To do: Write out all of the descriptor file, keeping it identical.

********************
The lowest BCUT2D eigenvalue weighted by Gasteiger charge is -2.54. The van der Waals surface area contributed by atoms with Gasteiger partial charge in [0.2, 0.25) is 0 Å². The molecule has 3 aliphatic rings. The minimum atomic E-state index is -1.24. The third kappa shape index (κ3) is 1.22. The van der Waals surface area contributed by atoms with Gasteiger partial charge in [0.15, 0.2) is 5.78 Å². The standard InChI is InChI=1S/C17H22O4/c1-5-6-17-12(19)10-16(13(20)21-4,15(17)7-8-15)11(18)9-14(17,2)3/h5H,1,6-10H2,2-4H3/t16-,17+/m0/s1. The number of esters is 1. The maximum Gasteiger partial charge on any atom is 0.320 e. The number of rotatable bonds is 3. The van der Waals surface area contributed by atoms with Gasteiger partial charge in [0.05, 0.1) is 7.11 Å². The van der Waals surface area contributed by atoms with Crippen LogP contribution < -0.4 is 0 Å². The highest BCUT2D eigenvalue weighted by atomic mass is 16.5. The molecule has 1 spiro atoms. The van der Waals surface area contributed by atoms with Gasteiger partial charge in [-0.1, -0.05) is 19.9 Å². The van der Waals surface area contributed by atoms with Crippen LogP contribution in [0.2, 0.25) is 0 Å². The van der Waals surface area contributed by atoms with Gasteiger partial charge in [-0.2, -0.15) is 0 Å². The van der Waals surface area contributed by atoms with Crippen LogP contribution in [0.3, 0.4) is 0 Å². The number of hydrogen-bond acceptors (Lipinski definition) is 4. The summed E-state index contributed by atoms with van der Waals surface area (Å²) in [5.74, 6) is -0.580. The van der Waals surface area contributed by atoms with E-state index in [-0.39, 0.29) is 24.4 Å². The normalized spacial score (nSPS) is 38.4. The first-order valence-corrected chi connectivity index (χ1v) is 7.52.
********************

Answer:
The lowest BCUT2D eigenvalue weighted by Gasteiger charge is -2.54. The van der Waals surface area contributed by atoms with Gasteiger partial charge in [0.2, 0.25) is 0 Å². The molecule has 3 aliphatic rings. The minimum atomic E-state index is -1.24. The third kappa shape index (κ3) is 1.22. The van der Waals surface area contributed by atoms with Gasteiger partial charge in [0.15, 0.2) is 5.78 Å². The standard InChI is InChI=1S/C17H22O4/c1-5-6-17-12(19)10-16(13(20)21-4,15(17)7-8-15)11(18)9-14(17,2)3/h5H,1,6-10H2,2-4H3/t16-,17+/m0/s1. The number of esters is 1. The maximum Gasteiger partial charge on any atom is 0.320 e. The number of rotatable bonds is 3. The van der Waals surface area contributed by atoms with Gasteiger partial charge in [0.05, 0.1) is 7.11 Å². The van der Waals surface area contributed by atoms with Crippen LogP contribution < -0.4 is 0 Å². The highest BCUT2D eigenvalue weighted by atomic mass is 16.5. The molecule has 1 spiro atoms. The van der Waals surface area contributed by atoms with Gasteiger partial charge in [-0.1, -0.05) is 19.9 Å². The van der Waals surface area contributed by atoms with Crippen LogP contribution in [0.2, 0.25) is 0 Å². The van der Waals surface area contributed by atoms with Gasteiger partial charge in [-0.2, -0.15) is 0 Å². The van der Waals surface area contributed by atoms with Crippen LogP contribution in [0.3, 0.4) is 0 Å². The number of hydrogen-bond acceptors (Lipinski definition) is 4. The summed E-state index contributed by atoms with van der Waals surface area (Å²) in [5.74, 6) is -0.580. The van der Waals surface area contributed by atoms with E-state index in [-0.39, 0.29) is 24.4 Å². The normalized spacial score (nSPS) is 38.4. The first-order valence-corrected chi connectivity index (χ1v) is 7.52.